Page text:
As an initial assignment in my first Flash class in graduate school, we had to familiarize ourselves the Flash IDE by creating a one minute animation in one week. While some of the projects were abstract animations focusing on the use of symbols and movie clips, I wanted to challenge myself to see if I could tell a short, fun story in (about) one minute.
A few years ago, my then-five-year-old niece, excited that I was going to be visiting for Christmas, asked if I would build a snowman with her (actually, she said “snowperson”. She’s very progressive for a kid) when I arrived. The problem was that it was a mild winter, even in the Northeast where she lives, and I didn’t think that there would be any snow. I took my then nascent Flash coding skills and designed the Flash game “Little Snowflake” (my nickname for her) so we could build a snowperson with or without the help of the outside elements. Of course, I added some of her favorite characters and places (and some odd ones of my own too!) This version has been “scrubbed” to remove any potential copyright infringement and my niece’s face (she’s older and more web conscious now). You can meet the Little Snowflake on this page or click the link to play in the browser full-screen.
This was a fun one-week project that came out of a Thesis Prep class generated by the design prompt “Create a one to two minute experience that causes anger in the player”. I may have hit “frustration” more than anger for most (though I did score by having one of my professors tell me to “F-ck off” after playing it!), but I think Bellflower sums up my slightly twisted sensibilities. You can meet Bellflower on this page or click the link to play in the browser full-screen.
Part of the rites of passage for my graduate program has been a one-week project in the second year where the entire class responds to the same design prompt. In an ideal world, this project becomes an exploration of a potential thesis topic. For our prompt we had to explore the nature of “being a stick”. Stick-ness. What it means to be a stick. My response was that sometimes a stick is nothing more than a line to divide us from them. Out of this came Coming Together, a performance piece that presented a simple challenge to the player — blindly reach into a bag of game pieces and pull out one piece which would represent them. They added this piece to a pre-selected group of other pieces on one side of the stick that may or may not have had some similarities. They then had to look at a larger sample of pieces on the other side of the stick and select five more pieces that, in their eyes, had the same similarities. The entire process was recorded on video and overseen by an officious looking researcher in a lab coat (me). The hitch of the project is that all of the pieces had been designed to have no consistent similarities and no two pieces were the same. The unspoken challenge was to see how users reacted under pressure and under assumed observation and how they justified their actions in this situation. Coming Together became research material for a new iteration of my ongoing project, Puddinheads.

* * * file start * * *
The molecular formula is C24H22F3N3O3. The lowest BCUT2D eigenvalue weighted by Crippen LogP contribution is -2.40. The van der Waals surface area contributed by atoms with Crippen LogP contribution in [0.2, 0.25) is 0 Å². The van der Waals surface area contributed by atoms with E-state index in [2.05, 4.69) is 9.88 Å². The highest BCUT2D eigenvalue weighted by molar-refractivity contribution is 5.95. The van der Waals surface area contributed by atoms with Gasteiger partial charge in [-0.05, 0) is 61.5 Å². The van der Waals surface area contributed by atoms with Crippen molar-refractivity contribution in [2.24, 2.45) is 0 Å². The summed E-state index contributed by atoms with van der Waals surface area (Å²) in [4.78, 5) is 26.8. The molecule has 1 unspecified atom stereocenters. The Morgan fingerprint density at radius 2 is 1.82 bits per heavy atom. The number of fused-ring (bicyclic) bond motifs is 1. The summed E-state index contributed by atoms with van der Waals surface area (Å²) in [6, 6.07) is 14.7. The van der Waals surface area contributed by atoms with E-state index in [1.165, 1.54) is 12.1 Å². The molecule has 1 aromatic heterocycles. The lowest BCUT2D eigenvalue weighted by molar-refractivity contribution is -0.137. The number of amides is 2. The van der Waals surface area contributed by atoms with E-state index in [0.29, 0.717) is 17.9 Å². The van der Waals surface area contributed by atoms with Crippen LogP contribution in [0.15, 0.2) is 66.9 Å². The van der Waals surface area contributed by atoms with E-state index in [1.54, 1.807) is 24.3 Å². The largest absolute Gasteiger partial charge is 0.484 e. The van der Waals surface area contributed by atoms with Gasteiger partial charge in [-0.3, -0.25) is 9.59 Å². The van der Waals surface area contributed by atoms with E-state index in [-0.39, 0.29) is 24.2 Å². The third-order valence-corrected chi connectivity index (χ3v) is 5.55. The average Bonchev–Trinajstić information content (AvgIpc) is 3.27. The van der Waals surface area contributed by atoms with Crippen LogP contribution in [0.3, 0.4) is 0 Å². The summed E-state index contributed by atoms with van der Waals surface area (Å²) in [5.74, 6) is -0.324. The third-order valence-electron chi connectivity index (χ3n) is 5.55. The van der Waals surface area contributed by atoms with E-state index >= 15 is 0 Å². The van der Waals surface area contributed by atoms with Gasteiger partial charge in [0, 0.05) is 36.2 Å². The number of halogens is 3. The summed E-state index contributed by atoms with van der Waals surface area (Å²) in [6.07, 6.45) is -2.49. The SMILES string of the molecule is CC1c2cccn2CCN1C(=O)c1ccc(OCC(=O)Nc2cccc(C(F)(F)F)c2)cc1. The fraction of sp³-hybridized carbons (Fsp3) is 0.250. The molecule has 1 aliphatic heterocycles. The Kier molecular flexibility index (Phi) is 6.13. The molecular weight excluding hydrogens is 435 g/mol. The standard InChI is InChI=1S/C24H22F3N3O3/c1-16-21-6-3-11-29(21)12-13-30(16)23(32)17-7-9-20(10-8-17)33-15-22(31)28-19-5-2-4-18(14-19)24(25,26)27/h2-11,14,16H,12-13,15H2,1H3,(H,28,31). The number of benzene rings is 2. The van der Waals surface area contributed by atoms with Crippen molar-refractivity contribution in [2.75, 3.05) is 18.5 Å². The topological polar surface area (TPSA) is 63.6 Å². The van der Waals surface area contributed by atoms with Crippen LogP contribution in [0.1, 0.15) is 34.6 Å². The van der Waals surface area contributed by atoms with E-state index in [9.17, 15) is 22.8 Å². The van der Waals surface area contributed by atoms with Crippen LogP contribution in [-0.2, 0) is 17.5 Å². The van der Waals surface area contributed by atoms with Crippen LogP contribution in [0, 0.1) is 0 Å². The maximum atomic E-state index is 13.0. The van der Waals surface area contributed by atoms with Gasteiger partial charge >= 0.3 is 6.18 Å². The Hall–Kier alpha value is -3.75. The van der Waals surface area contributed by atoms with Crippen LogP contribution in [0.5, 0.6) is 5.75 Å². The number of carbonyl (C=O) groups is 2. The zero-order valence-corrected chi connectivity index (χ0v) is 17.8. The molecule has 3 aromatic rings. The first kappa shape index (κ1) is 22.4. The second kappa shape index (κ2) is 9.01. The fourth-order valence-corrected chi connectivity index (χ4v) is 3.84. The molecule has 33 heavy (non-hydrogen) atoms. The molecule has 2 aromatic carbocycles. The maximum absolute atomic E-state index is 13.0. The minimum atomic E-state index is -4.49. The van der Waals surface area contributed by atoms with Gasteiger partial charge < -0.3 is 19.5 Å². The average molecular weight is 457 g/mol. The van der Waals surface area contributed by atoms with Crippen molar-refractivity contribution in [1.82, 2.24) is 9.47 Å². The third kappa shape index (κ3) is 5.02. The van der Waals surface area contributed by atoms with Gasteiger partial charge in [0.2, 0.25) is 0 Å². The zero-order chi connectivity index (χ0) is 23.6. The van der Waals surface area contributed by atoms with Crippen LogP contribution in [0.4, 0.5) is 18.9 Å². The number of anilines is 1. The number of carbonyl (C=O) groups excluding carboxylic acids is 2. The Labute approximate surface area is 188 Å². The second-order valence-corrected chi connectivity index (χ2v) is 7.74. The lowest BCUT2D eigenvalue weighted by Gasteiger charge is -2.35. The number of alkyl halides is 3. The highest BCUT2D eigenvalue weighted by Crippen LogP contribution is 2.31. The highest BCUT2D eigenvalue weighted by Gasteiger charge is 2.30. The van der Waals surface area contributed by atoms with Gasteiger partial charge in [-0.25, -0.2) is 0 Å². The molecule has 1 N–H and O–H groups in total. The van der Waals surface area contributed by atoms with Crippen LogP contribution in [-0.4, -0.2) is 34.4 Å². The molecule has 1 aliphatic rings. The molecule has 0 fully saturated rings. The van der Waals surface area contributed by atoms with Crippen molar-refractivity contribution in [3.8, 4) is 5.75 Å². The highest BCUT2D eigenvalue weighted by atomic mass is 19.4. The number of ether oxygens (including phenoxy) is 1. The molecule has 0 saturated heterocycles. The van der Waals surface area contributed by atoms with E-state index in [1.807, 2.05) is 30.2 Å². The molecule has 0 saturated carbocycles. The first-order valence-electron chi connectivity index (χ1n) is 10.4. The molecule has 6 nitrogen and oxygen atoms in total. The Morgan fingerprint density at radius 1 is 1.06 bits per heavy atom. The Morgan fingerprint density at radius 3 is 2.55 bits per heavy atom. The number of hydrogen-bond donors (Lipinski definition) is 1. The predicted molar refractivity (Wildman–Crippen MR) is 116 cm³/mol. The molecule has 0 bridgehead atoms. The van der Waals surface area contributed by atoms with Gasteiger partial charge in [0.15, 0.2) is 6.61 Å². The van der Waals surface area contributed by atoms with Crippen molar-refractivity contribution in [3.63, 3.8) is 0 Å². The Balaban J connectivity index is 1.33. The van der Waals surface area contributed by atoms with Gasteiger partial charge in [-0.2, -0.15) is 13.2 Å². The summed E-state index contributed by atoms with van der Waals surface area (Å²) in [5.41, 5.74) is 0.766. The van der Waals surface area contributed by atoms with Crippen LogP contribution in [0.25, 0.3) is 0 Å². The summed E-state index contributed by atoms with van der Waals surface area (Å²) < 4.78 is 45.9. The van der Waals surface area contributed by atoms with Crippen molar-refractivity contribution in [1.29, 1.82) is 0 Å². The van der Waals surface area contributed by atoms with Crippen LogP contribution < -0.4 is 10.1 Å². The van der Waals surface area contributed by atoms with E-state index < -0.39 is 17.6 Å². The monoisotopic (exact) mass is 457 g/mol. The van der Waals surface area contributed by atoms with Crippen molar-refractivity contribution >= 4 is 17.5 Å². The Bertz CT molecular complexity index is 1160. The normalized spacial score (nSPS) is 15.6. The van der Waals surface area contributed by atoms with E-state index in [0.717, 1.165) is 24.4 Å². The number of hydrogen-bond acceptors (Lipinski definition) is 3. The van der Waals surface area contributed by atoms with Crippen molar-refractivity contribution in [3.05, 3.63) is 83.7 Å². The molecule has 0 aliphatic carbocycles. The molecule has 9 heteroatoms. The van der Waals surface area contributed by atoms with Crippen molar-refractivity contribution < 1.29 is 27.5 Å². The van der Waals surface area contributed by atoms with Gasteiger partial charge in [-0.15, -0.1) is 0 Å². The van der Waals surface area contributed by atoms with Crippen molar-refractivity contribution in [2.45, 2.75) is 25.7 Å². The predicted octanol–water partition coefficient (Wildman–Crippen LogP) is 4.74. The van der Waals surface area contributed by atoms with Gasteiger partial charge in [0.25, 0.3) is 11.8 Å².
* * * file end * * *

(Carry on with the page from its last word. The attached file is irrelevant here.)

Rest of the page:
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For my World Building class in graduate school, I began an early iteration of the Island for a game adaptation of Shakespeare’s The Tempest. The number keys at the top of the keyboard will transport you around the island to the different sites and zones. Use standard WASD or Arrow keys to move and mouse to look around.
[WP_UnityObject src=”http://www.mannetta.com/projects/The_Tempest_v2.unity3d” height=”450″ width=”600″/]